The Abood decision has been overturned and its mourners are beside themselves.
The hysterical reaction to the recent Supreme Court decision in the Janus v. AFSCME case, which frees public employees in 22 states from having to pay any money to a union as a condition of employment, has Chicken Little nodding in solidarity. As reported by Mike Antonucci, just a sampling of the overwrought and downright loopy headlines read “A Future Without Unions Is a Terrifying Dystopia,” “The assassination of the American union,” and “Are Unions Facing the Eve of Destruction?”
Prior to the ruling, teachers and other government workers could opt out of the political portion of union dues but still were forced to pay for the “non-political” part. The Court in overturning the 41 year-old Abood decision, however, blew away that distinction. The case was about freedom of association. Period. Government unions still exist, can collectively bargain and maintain exclusive bargaining rights.
The aforementioned headlines were not the only hysteria surrounding the Court’s decision. American Federation of Teachers President Randi Weingarten growled, “The right-wing extremists on the Supreme Court showed their true colors today.” The Badass Teachers Association, a strident left-wing union faction, claims the decision “will lead to turmoil throughout the United States.” The California Teachers Association insists that the case was “bankrolled by corporate interests” who want to “rig the economic system.” Playing the race card, Chicago Teachers Union Vice President Jesse Sharkey proclaimed the ruling was “an attack on black people, on brown people, on working-class people in the city of Chicago.” The United Teachers of Los Angeles President Alex Caputo-Pearl got creative and threw in a shot at the Los Angeles school board. After the usual blather about evil billionaires and greedy corporations, the union boss veered off and slammed the “ideologically driven, pro-privatization leadership of LAUSD, which prioritizes the unregulated growth of charter schools.”
No, no, no, no and no. One more time – the lawsuit was simply about voluntary union association.
And it wasn’t just the unions that were having hissy fits. In her dissent, SCOTUS Justice Elena Kagan insisted that “the worse part of today’s opinion is where the majority subverts all known principles of stare decisis (the doctrine of precedence.) The majority makes plain, in the first 33 pages of its decision, that it believes Abood was wrong. But even if that were true (which it is not), it is not enough.”
There have been several landmark cases where prior rulings have been completely disregarded, most notably in Plessy v Ferguson. In the 1896 ruling, the Court upheld the constitutionality of racial segregation laws for public facilities as long as the segregated facilities were equal in quality. But in 1954, stare decisis was set aside when the court overturned Plessy. In Brown v the Board of Education of Topeka, the Court reversed itself, saying that separate educational facilities are inherently unequal.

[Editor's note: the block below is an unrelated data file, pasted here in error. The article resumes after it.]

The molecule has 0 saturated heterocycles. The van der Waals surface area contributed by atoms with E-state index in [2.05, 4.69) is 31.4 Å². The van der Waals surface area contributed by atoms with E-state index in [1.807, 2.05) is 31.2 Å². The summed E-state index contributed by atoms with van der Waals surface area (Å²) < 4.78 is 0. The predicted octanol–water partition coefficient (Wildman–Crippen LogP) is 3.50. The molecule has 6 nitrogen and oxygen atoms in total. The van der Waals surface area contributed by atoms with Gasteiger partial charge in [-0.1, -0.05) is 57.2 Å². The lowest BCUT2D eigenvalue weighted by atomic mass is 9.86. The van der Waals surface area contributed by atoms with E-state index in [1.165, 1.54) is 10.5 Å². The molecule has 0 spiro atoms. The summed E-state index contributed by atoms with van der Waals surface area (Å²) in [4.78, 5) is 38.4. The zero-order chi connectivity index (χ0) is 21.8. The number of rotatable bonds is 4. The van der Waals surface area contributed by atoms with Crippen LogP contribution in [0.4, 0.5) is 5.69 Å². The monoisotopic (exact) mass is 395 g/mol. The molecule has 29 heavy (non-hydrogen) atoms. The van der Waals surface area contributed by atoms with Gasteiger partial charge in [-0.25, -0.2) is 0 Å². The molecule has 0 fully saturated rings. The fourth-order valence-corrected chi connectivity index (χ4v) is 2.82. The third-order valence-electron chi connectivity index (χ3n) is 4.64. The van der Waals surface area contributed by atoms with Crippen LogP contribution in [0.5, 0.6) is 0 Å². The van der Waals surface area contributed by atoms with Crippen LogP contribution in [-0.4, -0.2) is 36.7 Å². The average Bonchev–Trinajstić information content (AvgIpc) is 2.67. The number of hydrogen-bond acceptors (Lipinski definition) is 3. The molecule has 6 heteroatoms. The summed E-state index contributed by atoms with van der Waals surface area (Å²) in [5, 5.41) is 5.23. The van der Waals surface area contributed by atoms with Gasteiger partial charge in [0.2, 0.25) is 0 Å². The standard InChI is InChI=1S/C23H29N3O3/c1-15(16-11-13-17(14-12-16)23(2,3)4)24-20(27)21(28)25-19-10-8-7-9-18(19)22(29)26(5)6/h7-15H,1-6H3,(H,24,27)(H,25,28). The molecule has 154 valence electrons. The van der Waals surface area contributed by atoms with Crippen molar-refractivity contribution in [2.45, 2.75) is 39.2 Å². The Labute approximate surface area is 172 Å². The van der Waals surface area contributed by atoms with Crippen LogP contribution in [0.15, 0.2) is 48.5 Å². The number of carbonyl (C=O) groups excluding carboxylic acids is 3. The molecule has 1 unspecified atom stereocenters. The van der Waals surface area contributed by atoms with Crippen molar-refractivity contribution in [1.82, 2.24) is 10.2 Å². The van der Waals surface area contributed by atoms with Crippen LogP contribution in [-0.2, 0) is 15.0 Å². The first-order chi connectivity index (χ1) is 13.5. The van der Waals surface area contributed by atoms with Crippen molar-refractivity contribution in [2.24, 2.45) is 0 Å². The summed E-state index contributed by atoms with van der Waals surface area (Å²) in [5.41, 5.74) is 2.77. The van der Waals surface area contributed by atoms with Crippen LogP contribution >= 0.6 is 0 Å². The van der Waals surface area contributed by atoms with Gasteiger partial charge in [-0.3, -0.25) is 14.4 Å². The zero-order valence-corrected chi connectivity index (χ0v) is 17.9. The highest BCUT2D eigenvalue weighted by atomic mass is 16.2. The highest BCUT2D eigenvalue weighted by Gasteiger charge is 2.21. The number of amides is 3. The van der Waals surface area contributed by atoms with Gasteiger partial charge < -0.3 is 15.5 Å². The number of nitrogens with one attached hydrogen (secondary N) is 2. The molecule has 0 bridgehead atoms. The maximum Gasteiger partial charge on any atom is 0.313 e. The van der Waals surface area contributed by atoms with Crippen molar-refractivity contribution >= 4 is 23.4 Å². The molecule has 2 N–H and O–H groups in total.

Something tells me that Kagan was okay with nixing stare decisis in the Brown case.
Fortunately Samuel Alito, who wrote the majority opinion in Janus, had no patience for stare decisis in his decision, saying, “The State’s extraction of agency fees from nonconsenting public sector employees violates the First Amendment. Abood erred in concluding otherwise, and stare decisis cannot support it. Abood is therefore overruled.”
Outlandishly, Kagan also lamented, “Public employee unions will lose a secure source of financial support.” Well, gee, I guess she must feel for the poor burglar who gets busted and thusly loses “a secure source of financial support.”
What Kagan and the unionista hysterics have completely omitted from their collective breast-beating is that the SCOTUS decision affects only 22 states. The other 28 already have right-to-work laws. And all of them have functional public employee unions with financial support. And those state’s economies aren’t rigged. And black and brown people have not been negatively affected. And life goes on there without turmoil.
At the end of the day, the Supreme Court’s decision protects the rights of individuals from predatory unions. Justice was served. The unions in 22 states need to deal with it. The prevalent bellyaching and class warfare may hook some in, but it doesn’t do much for the rest of us who are not interested in preserving the unions’ gravy train with money forcibly taken from workers.
The unions will be just fine. As Mike Antonucci reports, the National Education Association and its state affiliates take in about $1,600,000,000 a year in tax-free money. And that dollar amount does not even include money that goes to NEA locals, the American Federation of Teachers and its affiliates or AFSCME, or SEIU, or all the other public employee unions. The numbers are staggering, and will remain so.
In other words, the unions are still allowed to operate with their thumbs on the scale. But after the Janus decision, that pressure is thankfully somewhat lighter.
Larry Sand, a former classroom teacher, is the president of the non-profit California Teachers Empowerment Network – a non-partisan, non-political group dedicated to providing teachers and the general public with reliable and balanced information about professional affiliations and positions on educational issues. The views presented here are strictly his own.